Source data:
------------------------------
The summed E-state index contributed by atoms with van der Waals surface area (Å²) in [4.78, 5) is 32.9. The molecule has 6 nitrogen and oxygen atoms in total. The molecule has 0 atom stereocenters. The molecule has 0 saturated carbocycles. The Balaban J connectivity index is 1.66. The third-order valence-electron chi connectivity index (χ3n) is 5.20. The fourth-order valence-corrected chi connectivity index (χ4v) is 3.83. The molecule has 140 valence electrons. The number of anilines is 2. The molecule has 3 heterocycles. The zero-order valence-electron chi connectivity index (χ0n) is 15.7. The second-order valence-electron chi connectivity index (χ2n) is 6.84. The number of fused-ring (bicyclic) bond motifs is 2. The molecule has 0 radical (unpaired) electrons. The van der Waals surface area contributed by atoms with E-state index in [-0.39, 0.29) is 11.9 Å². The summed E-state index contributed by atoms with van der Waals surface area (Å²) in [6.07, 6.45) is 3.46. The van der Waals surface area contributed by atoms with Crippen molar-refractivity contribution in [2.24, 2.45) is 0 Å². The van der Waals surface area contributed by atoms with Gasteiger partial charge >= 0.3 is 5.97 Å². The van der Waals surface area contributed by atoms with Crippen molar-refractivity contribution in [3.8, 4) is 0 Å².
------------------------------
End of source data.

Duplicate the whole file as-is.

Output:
The summed E-state index contributed by atoms with van der Waals surface area (Å²) in [4.78, 5) is 32.9. The molecule has 6 nitrogen and oxygen atoms in total. The molecule has 0 atom stereocenters. The molecule has 0 saturated carbocycles. The Balaban J connectivity index is 1.66. The third-order valence-electron chi connectivity index (χ3n) is 5.20. The fourth-order valence-corrected chi connectivity index (χ4v) is 3.83. The molecule has 140 valence electrons. The number of anilines is 2. The molecule has 3 heterocycles. The zero-order valence-electron chi connectivity index (χ0n) is 15.7. The second-order valence-electron chi connectivity index (χ2n) is 6.84. The number of fused-ring (bicyclic) bond motifs is 2. The molecule has 0 radical (unpaired) electrons. The van der Waals surface area contributed by atoms with E-state index in [-0.39, 0.29) is 11.9 Å². The summed E-state index contributed by atoms with van der Waals surface area (Å²) in [6.07, 6.45) is 3.46. The van der Waals surface area contributed by atoms with Crippen molar-refractivity contribution in [2.24, 2.45) is 0 Å². The van der Waals surface area contributed by atoms with Gasteiger partial charge >= 0.3 is 5.97 Å². The van der Waals surface area contributed by atoms with Crippen molar-refractivity contribution in [3.8, 4) is 0 Å².